I love food, and I doubt that I will ever deliberately adopt as restrictive a diet as that of the Calorie Restriction Society members. But I think it’s important to recognize that if you want to live a long and healthy life, this is one of the keys: Avoid processed foods and empty calories, and instead eat a diet low in calories and high in nutrients. Your susceptibility to cancer, heart disease, stroke, diabetes, autoimmune disease, and many other ailments will be only a tiny fraction of what it would be otherwise. Plus, such a diet will give you, according to Dr. Walford (who hitchhiked and riverboated across Central America for his fifty-eighth birthday), better eyesight and hearing at every age; a sharper, more alert problem-solving mind; an increased feeling of well-being; enhanced sexuality and fertility at a more advanced age.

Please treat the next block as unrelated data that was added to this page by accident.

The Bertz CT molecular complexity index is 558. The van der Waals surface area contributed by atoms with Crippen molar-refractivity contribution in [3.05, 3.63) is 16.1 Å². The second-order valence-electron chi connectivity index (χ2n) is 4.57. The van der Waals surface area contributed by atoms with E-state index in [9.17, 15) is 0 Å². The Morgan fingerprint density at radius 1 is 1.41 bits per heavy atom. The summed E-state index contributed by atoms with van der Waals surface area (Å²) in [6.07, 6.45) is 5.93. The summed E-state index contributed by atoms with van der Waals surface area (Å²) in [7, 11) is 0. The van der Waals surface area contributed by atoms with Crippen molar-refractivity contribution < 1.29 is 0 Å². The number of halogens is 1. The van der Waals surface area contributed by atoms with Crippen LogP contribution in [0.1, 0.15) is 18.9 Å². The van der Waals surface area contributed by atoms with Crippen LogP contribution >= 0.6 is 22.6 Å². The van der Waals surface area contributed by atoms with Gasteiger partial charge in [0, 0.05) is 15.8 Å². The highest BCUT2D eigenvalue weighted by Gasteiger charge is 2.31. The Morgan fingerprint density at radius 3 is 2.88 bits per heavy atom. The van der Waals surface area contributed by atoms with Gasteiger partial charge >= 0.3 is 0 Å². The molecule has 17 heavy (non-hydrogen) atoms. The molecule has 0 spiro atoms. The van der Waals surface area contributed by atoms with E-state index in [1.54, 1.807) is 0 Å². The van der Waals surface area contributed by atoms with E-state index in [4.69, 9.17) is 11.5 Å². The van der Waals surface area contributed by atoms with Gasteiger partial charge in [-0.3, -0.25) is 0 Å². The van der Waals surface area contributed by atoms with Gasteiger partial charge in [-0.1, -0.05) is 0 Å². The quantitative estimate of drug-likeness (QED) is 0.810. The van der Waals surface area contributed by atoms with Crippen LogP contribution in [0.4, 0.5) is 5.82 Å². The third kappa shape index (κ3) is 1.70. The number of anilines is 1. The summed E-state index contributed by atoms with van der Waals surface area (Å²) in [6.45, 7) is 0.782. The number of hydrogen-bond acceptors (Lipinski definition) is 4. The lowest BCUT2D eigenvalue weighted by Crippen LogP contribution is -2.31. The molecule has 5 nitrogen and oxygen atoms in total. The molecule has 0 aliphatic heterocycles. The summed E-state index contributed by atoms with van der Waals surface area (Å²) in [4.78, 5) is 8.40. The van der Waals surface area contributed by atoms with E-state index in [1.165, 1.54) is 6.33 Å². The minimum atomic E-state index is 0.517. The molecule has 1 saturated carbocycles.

Roy Walford’s description of the kind of health that typically ensues from a low-calorie, highly nutritious diet may seem too good to be true, particularly when we are accustomed to seeing the examples of unhealthy aging that abound in the modern Western world. But he is not indulging in wishful thinking; he is engaged in clear-eyed and dispassionate scientific observation and analysis. His description accurately depicts the healthy aging of the Okinawans, the Abkhasians, the Vilcabambans, and the Hunzans, all of them peoples whose diets have indeed been very low (by Western standards) in overall calories while abundant in nutrients. The marvelous health Dr. Walford predicts for those who follow a highly nutritive low-calorie diet is no pipe dream. It has consistently been shown to be the reality of the healthiest and longest lived peoples on earth.